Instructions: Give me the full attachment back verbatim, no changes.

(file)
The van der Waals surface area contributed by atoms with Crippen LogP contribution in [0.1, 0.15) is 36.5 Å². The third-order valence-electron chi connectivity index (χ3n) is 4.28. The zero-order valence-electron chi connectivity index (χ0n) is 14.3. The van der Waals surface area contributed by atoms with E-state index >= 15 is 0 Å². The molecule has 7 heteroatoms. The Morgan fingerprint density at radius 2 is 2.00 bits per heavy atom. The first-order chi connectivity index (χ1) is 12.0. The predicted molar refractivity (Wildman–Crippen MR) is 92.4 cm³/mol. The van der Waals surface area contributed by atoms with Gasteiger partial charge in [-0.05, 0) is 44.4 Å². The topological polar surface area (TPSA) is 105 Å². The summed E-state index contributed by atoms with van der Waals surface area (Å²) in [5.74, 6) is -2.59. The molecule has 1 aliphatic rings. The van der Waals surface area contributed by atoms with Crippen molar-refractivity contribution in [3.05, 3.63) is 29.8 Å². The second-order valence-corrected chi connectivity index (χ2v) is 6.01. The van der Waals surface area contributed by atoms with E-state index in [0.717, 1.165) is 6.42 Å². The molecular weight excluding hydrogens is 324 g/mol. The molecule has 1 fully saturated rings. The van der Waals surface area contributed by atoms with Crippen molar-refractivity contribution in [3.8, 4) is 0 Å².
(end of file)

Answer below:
The van der Waals surface area contributed by atoms with Crippen LogP contribution in [0.1, 0.15) is 36.5 Å². The third-order valence-electron chi connectivity index (χ3n) is 4.28. The zero-order valence-electron chi connectivity index (χ0n) is 14.3. The van der Waals surface area contributed by atoms with E-state index >= 15 is 0 Å². The molecule has 7 heteroatoms. The Morgan fingerprint density at radius 2 is 2.00 bits per heavy atom. The first-order chi connectivity index (χ1) is 12.0. The predicted molar refractivity (Wildman–Crippen MR) is 92.4 cm³/mol. The van der Waals surface area contributed by atoms with Gasteiger partial charge in [-0.05, 0) is 44.4 Å². The topological polar surface area (TPSA) is 105 Å². The summed E-state index contributed by atoms with van der Waals surface area (Å²) in [5.74, 6) is -2.59. The molecule has 1 aliphatic rings. The van der Waals surface area contributed by atoms with Crippen molar-refractivity contribution in [3.05, 3.63) is 29.8 Å². The second-order valence-corrected chi connectivity index (χ2v) is 6.01. The van der Waals surface area contributed by atoms with E-state index in [0.717, 1.165) is 6.42 Å². The molecular weight excluding hydrogens is 324 g/mol. The molecule has 1 fully saturated rings. The van der Waals surface area contributed by atoms with Crippen molar-refractivity contribution in [3.8, 4) is 0 Å².